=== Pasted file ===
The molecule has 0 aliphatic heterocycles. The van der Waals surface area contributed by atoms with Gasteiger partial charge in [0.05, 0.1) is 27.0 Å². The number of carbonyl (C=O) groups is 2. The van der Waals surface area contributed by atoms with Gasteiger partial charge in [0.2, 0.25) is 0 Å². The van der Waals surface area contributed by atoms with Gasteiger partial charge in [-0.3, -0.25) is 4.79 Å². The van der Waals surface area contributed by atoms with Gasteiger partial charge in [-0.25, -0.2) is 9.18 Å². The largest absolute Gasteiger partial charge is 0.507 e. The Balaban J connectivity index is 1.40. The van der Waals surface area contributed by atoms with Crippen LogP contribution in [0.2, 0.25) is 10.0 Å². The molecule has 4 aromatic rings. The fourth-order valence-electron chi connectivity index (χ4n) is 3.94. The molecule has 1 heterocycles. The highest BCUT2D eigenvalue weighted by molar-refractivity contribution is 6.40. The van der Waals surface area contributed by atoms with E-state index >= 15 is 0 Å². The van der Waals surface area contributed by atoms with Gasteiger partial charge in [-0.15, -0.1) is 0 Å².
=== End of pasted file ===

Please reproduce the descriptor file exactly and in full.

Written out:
The molecule has 0 aliphatic heterocycles. The van der Waals surface area contributed by atoms with Gasteiger partial charge in [0.05, 0.1) is 27.0 Å². The number of carbonyl (C=O) groups is 2. The van der Waals surface area contributed by atoms with Gasteiger partial charge in [0.2, 0.25) is 0 Å². The van der Waals surface area contributed by atoms with Gasteiger partial charge in [-0.3, -0.25) is 4.79 Å². The van der Waals surface area contributed by atoms with Gasteiger partial charge in [-0.25, -0.2) is 9.18 Å². The largest absolute Gasteiger partial charge is 0.507 e. The Balaban J connectivity index is 1.40. The van der Waals surface area contributed by atoms with Crippen LogP contribution in [0.2, 0.25) is 10.0 Å². The molecule has 4 aromatic rings. The fourth-order valence-electron chi connectivity index (χ4n) is 3.94. The molecule has 1 heterocycles. The highest BCUT2D eigenvalue weighted by molar-refractivity contribution is 6.40. The van der Waals surface area contributed by atoms with E-state index >= 15 is 0 Å². The van der Waals surface area contributed by atoms with Gasteiger partial charge in [-0.15, -0.1) is 0 Å².